Reading Professor Priyan Dias’s letter (The Sunday Times, June 7) on the case of the three doctors who were allegedly found passing on misleading information from the war zone, one may assume that the writer’s main grouse was that the doctors had been suspended by the Ministry of Health, pending a formal inquiry to ascertain whether their behaviour while carrying out their public service duties had in any way brought disrepute to the country.
Anyone familiar with the public service in Sri Lanka, or that of any civilised country for that matter, would agree that an inquiry of this kind is quite the correct procedure in a situation of this nature, regardless of whether the medical officers concerned were “professionals” or not.
We should keep in mind at all times that no one is above the law. It is possible that disciplinary inquiries of this nature are alien to Sri Lanka’s institutions of higher education, especially among university professors and lecturers. One is forced to assume that Prof. Dias belongs to that esteemed academic system.
Prof. Dias goes on to criticise the Government Medical Officers’ Association (GMOA) for keeping silent on this matter, suggesting that the association had become racist and is ineffective. On the contrary, the GMOA has been very wise in not interfering with the course of justice. He then goes on to suggest that the Organisation of Professional Associations of Sri Lanka (OPA) give the three doctors medals of honour, should the GMOA fail to do so.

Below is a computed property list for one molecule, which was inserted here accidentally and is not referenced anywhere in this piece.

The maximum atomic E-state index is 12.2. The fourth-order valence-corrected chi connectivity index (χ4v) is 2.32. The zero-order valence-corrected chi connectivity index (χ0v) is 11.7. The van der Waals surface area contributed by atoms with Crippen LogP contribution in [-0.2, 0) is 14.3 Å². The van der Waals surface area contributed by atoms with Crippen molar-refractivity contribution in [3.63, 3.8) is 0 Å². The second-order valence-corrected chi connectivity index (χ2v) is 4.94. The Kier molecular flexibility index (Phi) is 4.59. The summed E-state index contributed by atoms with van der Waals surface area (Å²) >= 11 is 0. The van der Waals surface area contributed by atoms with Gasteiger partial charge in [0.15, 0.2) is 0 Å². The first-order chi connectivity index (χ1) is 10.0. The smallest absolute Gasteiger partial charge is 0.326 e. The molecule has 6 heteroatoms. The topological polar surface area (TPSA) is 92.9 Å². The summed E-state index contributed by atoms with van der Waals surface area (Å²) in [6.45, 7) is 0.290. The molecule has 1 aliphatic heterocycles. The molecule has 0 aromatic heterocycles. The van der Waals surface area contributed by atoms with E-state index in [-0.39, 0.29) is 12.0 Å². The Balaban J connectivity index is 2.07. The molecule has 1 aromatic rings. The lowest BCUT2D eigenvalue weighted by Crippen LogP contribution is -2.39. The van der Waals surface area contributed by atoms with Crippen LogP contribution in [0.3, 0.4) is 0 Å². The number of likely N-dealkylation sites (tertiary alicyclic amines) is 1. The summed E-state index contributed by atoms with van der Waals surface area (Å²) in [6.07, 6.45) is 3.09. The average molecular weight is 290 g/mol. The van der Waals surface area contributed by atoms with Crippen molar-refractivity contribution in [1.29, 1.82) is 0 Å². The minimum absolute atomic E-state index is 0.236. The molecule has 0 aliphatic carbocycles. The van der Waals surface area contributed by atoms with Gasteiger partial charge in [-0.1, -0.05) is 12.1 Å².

Whether or not the OPA has the credentials to present such honours, Prof. Dias’s letter raises an important question: Who is a professional in the Sri Lanka context?
The Sri Lanka Army, led by its officers and top brass, fought a very professional battle in defeating the LTTE, considered the best-equipped terror outfit in the world. Our armed services have been so successful that they have practically wiped the LTTE off the face of the earth. This is something even superpowers like the United States and powerful nations like the UK have not been able to achieve in their own battles against terrorists, or any enemy or entity they felt was getting in the way.
If the OPA is in a position to award medals of honour, going by the professor’s faith in the excellence of the OPA, perhaps the organisation should seriously consider awarding medals of honour to the three armed forces and the Defence Secretary.
Professionals, be they business, industrial or academic, must not forget that virtually all management principles were born in actual battles like the one recently concluded by the lagoon of Nanthikadal.